After getting changed, I spent the rest of the morning cheering for my team, the other CAR teams, and my brother who was competing in his very first 70.3! I felt like a bit of a slacker given that Lauren was on her bike for 56 miles and Steph had to run a half marathon in the heat. Not to mention all those athletes who did it all! Our team ended up finishing in 5:40:18, 16th out of 37 teams. Given that there was only one relay category and some of those teams could have been all men or co-ed, I think we had a very strong showing.

Wednesday, May 23, 2012

Wordless Wednesday - Frederick Half race photos

Not my finest race photos. The last two are from somewhere around mile 13. My face shows just how much I was hurting.

Tuesday, May 8, 2012

Frederick Half Marathon Race Report

Sunday morning started bright and early when my alarm went off at 4:00am. Since Frederick is only about 45 miles away from DC, I opted to save money, sleep in my own bed, and drive up the morning of the race. I was out the door a little after 4:30 and picked up my teammate Stephanie at about 4:45. She came along to serve as CAR spectator extraordinaire and was willing to leave at that ridiculous hour to satisfy my need to be there extra early. I was expecting the drive to take an hour but instead it was only about 45 minutes and we were pulled into the parking lot shortly after 5:30. The lot we ended up in was on the same block as the race start so the logistics were incredibly easy. We sat in the car for a while, then we split up so Steph could walk out onto the course and find her first spectating spot and I hit the porta potties and then did an extremely brief (10 minute) warm up. Then I positioned myself between the 8:00 and 9:00 minute pace markers (which were much closer to the start than I've been in a long time - the benefit of a smaller race), took a gel, and tried to stay loose.

At the beginning of the race I tried to stay as relaxed as possible. I told myself to think of this as a long run, not a race, and just cruise along as comfortably as possible.  I decided to have pace visible on my Garmin, for the purpose of keeping myself controlled at the beginning more than anything else, but I avoided looking at it most of the time. I threw on the brakes a bit after the first mile, but I think that time was definitely aided by a long downhill at the start. I distracted myself by watching the spectators, reading signs, and keeping an eye out for Steph.  I was also looking for my brother and his fiancee who said they were going to try to make it out as well.  She is from Frederick and her brother was running the race too.  I saw them somewhere past mile two (along with her Dad) and then passed Steph a few blocks later.  The way the course was laid out was great for spectators.  As we made our way around downtown, they could move a block or two and see us a mile later.  I think that in the first 10k, I probably saw my two cheering sections three times each. It was great and I got a boost every time that I saw them.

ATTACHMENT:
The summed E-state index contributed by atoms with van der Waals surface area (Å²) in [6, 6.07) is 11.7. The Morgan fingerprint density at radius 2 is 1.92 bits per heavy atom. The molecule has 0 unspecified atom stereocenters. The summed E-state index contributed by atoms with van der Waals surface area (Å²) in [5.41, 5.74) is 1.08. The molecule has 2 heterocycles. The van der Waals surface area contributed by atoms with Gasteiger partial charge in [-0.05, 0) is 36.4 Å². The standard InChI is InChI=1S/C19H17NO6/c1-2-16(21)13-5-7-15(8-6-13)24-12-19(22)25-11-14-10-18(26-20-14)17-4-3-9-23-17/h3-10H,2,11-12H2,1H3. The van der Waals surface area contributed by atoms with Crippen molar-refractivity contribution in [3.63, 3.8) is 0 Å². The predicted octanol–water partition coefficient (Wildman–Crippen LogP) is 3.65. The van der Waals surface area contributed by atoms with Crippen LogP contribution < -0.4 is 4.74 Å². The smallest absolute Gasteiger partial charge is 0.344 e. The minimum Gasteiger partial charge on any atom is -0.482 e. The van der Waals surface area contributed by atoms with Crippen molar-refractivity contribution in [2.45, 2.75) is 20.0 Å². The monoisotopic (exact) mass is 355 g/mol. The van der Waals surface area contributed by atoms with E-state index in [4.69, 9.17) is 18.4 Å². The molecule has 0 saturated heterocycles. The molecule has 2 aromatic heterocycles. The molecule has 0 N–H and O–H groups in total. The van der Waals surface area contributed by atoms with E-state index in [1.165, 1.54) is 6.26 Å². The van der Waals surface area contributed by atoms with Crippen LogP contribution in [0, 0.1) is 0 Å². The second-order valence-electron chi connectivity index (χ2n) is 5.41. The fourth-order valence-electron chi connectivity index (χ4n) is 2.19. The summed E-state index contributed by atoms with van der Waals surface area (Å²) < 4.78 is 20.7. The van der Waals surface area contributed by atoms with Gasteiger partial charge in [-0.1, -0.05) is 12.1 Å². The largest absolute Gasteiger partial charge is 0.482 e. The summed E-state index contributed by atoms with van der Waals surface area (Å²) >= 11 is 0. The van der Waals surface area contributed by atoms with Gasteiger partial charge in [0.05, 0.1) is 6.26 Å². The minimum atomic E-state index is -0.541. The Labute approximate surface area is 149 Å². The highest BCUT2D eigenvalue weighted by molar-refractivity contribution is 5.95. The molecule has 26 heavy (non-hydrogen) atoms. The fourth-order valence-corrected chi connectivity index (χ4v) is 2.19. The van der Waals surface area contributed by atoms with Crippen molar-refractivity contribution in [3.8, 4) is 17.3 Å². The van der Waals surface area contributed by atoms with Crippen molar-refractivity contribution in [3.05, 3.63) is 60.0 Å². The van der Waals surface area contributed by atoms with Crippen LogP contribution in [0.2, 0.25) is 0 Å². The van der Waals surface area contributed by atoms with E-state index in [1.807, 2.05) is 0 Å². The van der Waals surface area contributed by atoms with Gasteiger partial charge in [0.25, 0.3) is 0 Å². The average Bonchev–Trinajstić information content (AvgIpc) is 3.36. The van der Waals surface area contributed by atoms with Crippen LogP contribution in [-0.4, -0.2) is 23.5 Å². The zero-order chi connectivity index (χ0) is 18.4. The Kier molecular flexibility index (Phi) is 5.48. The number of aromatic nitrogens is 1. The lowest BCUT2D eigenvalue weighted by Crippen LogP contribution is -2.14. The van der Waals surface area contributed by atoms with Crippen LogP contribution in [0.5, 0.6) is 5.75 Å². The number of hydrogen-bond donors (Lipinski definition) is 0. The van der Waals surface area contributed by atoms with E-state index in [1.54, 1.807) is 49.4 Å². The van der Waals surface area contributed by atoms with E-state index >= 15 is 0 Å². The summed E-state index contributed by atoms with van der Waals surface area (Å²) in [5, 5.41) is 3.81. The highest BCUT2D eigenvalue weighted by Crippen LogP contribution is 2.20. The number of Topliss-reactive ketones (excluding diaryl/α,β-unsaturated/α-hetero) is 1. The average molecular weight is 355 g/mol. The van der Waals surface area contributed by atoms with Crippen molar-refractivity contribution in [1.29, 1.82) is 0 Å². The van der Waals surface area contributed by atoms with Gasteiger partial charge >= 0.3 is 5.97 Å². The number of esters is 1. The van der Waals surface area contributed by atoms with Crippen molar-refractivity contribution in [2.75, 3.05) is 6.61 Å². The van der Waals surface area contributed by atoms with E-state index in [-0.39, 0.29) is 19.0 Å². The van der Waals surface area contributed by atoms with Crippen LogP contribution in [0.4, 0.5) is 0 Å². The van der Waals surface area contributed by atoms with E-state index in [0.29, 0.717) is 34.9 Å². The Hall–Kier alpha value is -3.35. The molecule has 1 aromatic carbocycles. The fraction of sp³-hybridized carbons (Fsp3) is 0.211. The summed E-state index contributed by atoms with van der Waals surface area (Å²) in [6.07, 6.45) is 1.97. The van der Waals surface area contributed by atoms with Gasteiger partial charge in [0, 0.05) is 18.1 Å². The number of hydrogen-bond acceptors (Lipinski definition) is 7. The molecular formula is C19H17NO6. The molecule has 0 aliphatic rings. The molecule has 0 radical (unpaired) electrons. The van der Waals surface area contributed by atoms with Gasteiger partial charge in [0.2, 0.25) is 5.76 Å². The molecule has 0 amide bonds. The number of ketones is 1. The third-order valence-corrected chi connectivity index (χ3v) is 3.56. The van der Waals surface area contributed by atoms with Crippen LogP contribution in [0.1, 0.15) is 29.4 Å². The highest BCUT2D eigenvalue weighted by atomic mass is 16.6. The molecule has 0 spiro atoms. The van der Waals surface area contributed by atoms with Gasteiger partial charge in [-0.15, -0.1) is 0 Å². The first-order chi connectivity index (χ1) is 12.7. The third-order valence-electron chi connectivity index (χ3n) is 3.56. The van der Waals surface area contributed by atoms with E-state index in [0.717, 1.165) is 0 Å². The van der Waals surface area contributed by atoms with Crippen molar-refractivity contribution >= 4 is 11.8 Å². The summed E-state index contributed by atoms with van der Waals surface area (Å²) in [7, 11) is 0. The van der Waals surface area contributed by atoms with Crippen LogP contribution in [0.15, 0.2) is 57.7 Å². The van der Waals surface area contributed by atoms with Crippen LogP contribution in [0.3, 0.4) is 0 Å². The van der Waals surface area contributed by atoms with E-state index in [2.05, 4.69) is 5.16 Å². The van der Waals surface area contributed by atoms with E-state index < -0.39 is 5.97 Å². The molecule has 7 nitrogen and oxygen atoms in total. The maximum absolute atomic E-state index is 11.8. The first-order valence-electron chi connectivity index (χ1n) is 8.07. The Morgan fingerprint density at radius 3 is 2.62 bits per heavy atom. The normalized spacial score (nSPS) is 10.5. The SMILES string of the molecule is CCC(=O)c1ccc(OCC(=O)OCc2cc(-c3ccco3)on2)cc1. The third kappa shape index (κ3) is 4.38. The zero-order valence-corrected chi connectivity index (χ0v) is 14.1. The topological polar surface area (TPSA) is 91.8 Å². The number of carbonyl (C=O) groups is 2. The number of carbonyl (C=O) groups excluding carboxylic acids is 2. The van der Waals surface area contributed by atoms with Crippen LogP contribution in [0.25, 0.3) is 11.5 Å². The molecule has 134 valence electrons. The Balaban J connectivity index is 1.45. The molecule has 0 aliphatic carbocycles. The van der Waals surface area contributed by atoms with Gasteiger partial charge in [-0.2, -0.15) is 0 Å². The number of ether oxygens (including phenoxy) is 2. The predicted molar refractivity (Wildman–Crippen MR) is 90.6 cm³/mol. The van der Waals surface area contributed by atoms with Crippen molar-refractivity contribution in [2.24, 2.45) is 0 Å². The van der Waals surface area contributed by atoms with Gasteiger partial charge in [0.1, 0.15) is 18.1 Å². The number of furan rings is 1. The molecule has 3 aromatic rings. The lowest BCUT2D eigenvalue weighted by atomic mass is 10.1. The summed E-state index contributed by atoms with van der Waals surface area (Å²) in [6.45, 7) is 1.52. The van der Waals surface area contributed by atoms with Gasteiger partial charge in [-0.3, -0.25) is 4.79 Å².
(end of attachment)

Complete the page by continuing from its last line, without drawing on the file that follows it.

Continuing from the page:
Splits: 8:18, 8:41, 8:21, 8:02, 8:31, 8:23

I got to 10k feeling very relaxed and strong. Before the race I had told myself that I needed to stay very controlled until 5k. But I hit that point and decided to stick with that strategy until 10k. It was working, so why push it?  I thought of my teammate Cris, who uses this strategy in all of her races and has found that she runs much faster the less that she tries to push. By the time I reached 10k, I decided to continue the same way as long as possible. It was sometime around mile 8 or 9 that I started to falter. According to the official mile 8 split, I was on track for a 1:49, but I was starting to slow down.

Around mile 10 I was definitely struggling and the 1:50 pace group passed me right before the mile marker.  I had gotten ahead of them early in the race and knew as my pace started to slow that they were probably going to catch up to me.  In fact, during mile 9 I gave myself a pep talk and told myself that even if they passed me I couldn't quit.  That I was still going to be on track for a massive PR and couldn't give up on that.  Of course, when they did pass me it was disappointing and though I thought about latching onto the group and letting them pull me along, I didn't have it in my legs to keep up.

Splits: 8:26, 8:26, 8:19, 8:37

When I passed mile 10 there was a race clock and I could see that I had to run the last 5k under 26 minutes to break 1:50.  Realistically, I knew that was probably unlikely, but I would do my best to get there. For some reason I was under the impression that the course flattened out somewhere around mile 8 before a final climb right at the end, but that was not the case.  The hills weren't that steep or long, but they were unrelenting.  There was plenty of downhill to counteract the up, but there was hardly any flat.

I definitely noticed the hills more in the last 5k, though they weren't any worse than those at the beginning. My pace continued to slow and I felt like I had nothing left in my legs. It was somewhere between miles 10 and 11 that I made what was probably an unwise decision not to take a second gel.  I had taken my first one right before mile 6 and had planned on a second one sometime shortly after mile 10.  But my stomach was slightly unsettled and I could think of nothing worse than trying to force one down. So I let my foggy running brain tell me that I'd be just fine and didn't need a gel for those last few miles. I started to feel funny in the middle of mile 11. Not necessarily dizzy, but definitely like I needed calories and soon.  Normally I don't drink Gatorade during races because when I combine it with gels it makes my stomach mad.  However, Gatorade sounded much better than a gel at that point so I took a cup at the next water stop.  I knew that if I didn't get something in my system I was going to be in big trouble. I hated to do it, but I slowed to a walk to make sure that I actually drank the whole thing.